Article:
Whether you’re brand new to the world of coffee or have been sipping the stuff for ages, you should know that the way your coffee beans are roasted is a crucial factor for determining how your coffee will taste. In fact, the roasting process influences flavor so much that if you were to roast the same beans to a different degree, they’d taste completely different.
Roast preference is highly subjective, and while some people enjoy the brightness and acidity of lighter roasts, others prefer the more serious kick you’ll get from a dark roast.
Are you interested in learning more about dark roast coffee, how it’s changed over the years, and what the best dark roast coffee on the market is? We’ll answer all that and more — read on!
At A Glance: Best Dark Roast Coffee
Read Up on Roast Levels
With specialty coffee on the rise (it makes up 37 percent of American coffee sold), every aspect of coffee production is essential, from growing origin to harvesting style to processing. Even the grind size and brewing method matter! But for now, we’re focusing exclusively on the roasting process and how it affects the flavor of your morning cup.
Before they’re roasted, green coffee beans are tasteless and have a grassy aroma. But when they’re put into the roaster and begin absorbing heat, their color changes; the coffee gets darker, and more flavors and aromas start to show up.
The final product depends on how long and to what degree the coffee beans are roasted. Keep reading to find out more!
Unsurprisingly, light roasts are light brown. Their internal temperature reaches between 356 and 401 degrees Fahrenheit during the roasting process. Once the first crack occurs, these beans are removed from the heat.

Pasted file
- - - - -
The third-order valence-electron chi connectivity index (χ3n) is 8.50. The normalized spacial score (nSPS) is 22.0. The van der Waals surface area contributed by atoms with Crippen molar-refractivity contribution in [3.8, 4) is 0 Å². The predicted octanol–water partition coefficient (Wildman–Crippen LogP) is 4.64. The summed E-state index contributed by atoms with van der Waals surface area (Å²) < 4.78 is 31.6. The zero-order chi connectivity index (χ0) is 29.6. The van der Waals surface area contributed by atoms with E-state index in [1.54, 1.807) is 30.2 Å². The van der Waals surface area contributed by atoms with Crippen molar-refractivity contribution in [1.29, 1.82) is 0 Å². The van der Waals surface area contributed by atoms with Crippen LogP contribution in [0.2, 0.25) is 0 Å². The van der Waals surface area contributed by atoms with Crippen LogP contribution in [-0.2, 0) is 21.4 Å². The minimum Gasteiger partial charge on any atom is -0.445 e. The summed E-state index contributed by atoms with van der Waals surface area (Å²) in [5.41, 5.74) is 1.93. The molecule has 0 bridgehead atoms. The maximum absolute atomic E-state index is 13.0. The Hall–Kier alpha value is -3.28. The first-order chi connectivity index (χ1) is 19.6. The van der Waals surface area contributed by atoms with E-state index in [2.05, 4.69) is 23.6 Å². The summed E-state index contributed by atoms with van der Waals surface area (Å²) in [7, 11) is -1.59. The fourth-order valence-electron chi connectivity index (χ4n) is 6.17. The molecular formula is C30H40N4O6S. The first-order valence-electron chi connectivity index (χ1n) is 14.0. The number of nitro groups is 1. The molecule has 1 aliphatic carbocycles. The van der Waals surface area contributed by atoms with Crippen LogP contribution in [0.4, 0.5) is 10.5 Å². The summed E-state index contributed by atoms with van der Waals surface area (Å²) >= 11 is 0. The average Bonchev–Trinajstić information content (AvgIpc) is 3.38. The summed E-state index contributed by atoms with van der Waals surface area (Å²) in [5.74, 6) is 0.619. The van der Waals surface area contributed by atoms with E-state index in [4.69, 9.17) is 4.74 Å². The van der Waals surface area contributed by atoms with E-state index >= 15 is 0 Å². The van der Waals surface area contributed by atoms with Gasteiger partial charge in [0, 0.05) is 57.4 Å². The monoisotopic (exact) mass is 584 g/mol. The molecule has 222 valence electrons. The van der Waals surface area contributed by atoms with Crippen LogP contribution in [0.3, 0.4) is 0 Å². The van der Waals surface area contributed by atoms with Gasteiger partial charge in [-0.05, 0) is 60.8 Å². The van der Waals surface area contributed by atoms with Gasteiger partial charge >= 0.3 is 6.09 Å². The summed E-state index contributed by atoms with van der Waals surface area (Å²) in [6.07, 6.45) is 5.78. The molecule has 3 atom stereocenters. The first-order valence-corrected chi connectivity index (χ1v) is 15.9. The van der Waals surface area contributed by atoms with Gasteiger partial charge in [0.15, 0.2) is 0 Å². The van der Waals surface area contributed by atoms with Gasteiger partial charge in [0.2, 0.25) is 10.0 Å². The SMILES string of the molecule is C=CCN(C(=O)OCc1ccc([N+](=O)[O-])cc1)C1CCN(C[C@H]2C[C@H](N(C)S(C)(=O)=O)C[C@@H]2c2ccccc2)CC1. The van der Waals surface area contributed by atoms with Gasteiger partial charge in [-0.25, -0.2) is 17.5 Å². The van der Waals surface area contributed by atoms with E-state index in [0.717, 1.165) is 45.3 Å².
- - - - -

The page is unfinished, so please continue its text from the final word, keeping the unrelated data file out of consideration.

In terms of flavor, light roast coffee has a light body, and there’s no oil present on the surface of the beans. It has a toasted grain taste and pronounced acidity, and because light roasts tend to unlock more exotic flavors, the popularity of these brews has risen significantly.
When drinking single-origin coffee, it’s best to choose lighter roasts since it allows you to experience all of its unique flavors. For example, coffee from Guatemala has an apple-like acidity and milk chocolate tasting notes, while coffee from Panama is exceptionally floral with a pronounced citrus tang. Ethiopian coffee, on the other hand, is fruity with rich blueberry and strawberry flavors.
The price you pay for a light roast’s flavors is, unfortunately, consistency. Coffee roasted this way can vary across bags, and the flavors aren’t as well-rounded and stable.
Medium roast coffee beans are darker than light roasts, but they aren’t the same blackish-brown color dark roast beans are. There’s no oil on their surfaces, and they’re roasted (reaching an internal temperature between 410 and 418 degrees Fahrenheit) until the end of the first crack and removed from the heat just before the second crack.
This coffee has more body but lacks the light roast’s grainy taste, resulting in a brew with a more balanced taste, aroma, and crisp acidity. If sipping a medium roast single-origin, you’ll find it still retains the origin’s signature flavor, but the contents of your cup will be a bit more stable than if it was lightly roasted.
The intense acids in medium roasts are smoothed down by sweetness that brings out the caramel, honey, and molasses notes usually present in these beans. There are also pleasant bittersweet notes, which make it great for a filter brew.
Dark roast coffee, a.k.a., the star of this article, is almost black, and the sheen of oil is easily visible on the surface of these beans. When these beans are roasted to the second crack or beyond, their internal temperature is somewhere between 465 and 480 degrees Fahrenheit.